Thrush and Other Yeast Infections in Children

  • Medical Author:
    David Perlstein, MD, MBA, FAAP

    Dr. Perlstein received his Medical Degree from the University of Cincinnati and then completed his internship and residency in pediatrics at The New York Hospital, Cornell medical Center in New York City. After serving an additional year as Chief Pediatric Resident, he worked as a private practitioner and then was appointed Director of Ambulatory Pediatrics at St. Barnabas Hospital in the Bronx.

  • Medical Editor: William C. Shiel Jr., MD, FACP, FACR
    William C. Shiel Jr., MD, FACP, FACR

    William C. Shiel Jr., MD, FACP, FACR

    Dr. Shiel received a Bachelor of Science degree with honors from the University of Notre Dame. There he was involved in research in radiation biology and received the Huisking Scholarship. After graduating from St. Louis University School of Medicine, he completed his Internal Medicine residency and Rheumatology fellowship at the University of California, Irvine. He is board-certified in Internal Medicine and Rheumatology.

What are yeast infections?

Picture of thrush

What are commonly known as "yeast" infections are caused by various species of a yeast-like fungus called Candida, particularly the species Candida albicans. Yeast organisms are some of the germs (including bacteria) that are normally found on various parts of the body and that ordinarily cause no symptoms or signs.

Why do yeast sometimes cause symptoms and signs?

Certain conditions, such as antibiotic use, may upset the balance of microbes in the body (particularly between the bacteria and fungi) and allow an overgrowth of Candida. Yeast also can thrive in chronically moist folds of skin, such as in the groin.

Yeast infections may flare up and then heal in most people. However, in newborns or individuals with impaired immune systems, yeast can cause more serious or chronic infections.

How do babies get yeast infections?

Many infants acquire Candida infections from their mothers during the process of birth. Yeast exists naturally in the mother's vagina. When the child is delivered through the birth canal, the baby comes in direct contact with the yeast.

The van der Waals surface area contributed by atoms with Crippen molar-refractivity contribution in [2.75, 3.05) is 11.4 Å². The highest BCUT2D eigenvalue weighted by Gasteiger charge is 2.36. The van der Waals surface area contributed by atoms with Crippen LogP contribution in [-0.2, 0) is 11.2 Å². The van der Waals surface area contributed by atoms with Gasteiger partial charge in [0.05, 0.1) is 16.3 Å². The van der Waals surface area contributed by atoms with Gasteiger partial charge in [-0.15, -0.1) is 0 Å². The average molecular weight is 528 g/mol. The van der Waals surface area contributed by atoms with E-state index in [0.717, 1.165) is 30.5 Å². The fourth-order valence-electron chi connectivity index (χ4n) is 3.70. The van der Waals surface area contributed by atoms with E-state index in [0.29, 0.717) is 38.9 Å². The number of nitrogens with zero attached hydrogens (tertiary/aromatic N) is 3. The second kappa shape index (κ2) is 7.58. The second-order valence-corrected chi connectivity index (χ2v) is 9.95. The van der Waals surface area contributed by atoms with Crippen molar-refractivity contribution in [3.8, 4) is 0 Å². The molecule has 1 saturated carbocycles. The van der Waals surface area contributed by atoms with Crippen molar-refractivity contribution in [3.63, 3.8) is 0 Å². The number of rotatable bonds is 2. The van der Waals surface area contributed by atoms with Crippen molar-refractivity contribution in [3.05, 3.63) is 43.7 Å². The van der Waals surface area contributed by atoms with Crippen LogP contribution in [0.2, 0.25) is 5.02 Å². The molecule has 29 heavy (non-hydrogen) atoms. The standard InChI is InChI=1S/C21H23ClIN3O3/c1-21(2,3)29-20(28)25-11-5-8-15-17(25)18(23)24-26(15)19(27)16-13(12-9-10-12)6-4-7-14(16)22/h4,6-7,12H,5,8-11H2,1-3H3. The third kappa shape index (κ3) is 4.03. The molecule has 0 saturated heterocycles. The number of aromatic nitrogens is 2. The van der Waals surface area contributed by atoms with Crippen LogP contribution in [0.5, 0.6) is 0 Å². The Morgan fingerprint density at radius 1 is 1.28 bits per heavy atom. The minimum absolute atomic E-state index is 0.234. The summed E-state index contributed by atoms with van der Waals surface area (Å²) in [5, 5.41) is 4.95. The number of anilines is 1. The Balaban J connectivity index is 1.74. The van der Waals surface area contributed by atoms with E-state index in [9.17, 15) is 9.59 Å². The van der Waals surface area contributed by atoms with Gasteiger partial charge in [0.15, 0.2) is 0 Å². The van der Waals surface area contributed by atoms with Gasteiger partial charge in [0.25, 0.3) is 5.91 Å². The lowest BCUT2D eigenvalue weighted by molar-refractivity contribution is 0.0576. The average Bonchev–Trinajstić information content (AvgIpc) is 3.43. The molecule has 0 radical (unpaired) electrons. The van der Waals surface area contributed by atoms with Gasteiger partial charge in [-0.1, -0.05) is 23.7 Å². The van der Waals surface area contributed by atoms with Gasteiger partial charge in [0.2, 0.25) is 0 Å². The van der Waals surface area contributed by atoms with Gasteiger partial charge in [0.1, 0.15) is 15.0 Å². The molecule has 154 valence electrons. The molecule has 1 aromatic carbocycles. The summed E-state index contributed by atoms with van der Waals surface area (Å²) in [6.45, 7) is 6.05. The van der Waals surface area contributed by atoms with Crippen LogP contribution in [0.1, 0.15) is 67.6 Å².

Many babies who escape this infection at birth soon acquire Candida from close contact with other family members.

What is oral thrush? What are oral thrush symptoms and signs?

Thrush is yeast infection of the mouth and throat. Thrush can also be associated with yeast infections of the esophagus. Thrush appears as creamy white curd-like patches on the tongue and inside of the mouth and back of the throat. As mentioned above, in individuals with impaired immune systems, yeast infections are more common. For example, in a non-infant population, thrush may be a sign of underlying HIV infection.

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Is a Yeast Infection Contagious?

Most yeast infections are not contagious. They usually occur when conditions on the skin, mouth (mucosal surface), vagina and penis/foreskin develop extra moisture and warmth, often associated with a suppressed immune system. It is in these situations where Candida can ideally grow and multiply.

How do children (and adults) acquire thrush?

Outbreaks of thrush in child-care settings may be the result of an increased use of antibiotics and growth of the yeast normally present in the mouth, rather than newly acquired Candida infections. In children (and adults) taking antibiotics or steroids (such as cortisone-related asthma medications), the balance of the normal microbes in the mouth can be disturbed. This may cause an overgrowth of Candida, which in turn results in oral thrush.

How does yeast affect diaper rash?

Candida may infect an infant's diaper area and worsen a diaper rash. This is because yeast can grow very readily on irritated, moist skin. The infected skin is usually fiery red with areas that may have a raised red border and is usually intensely itchy (pruritic).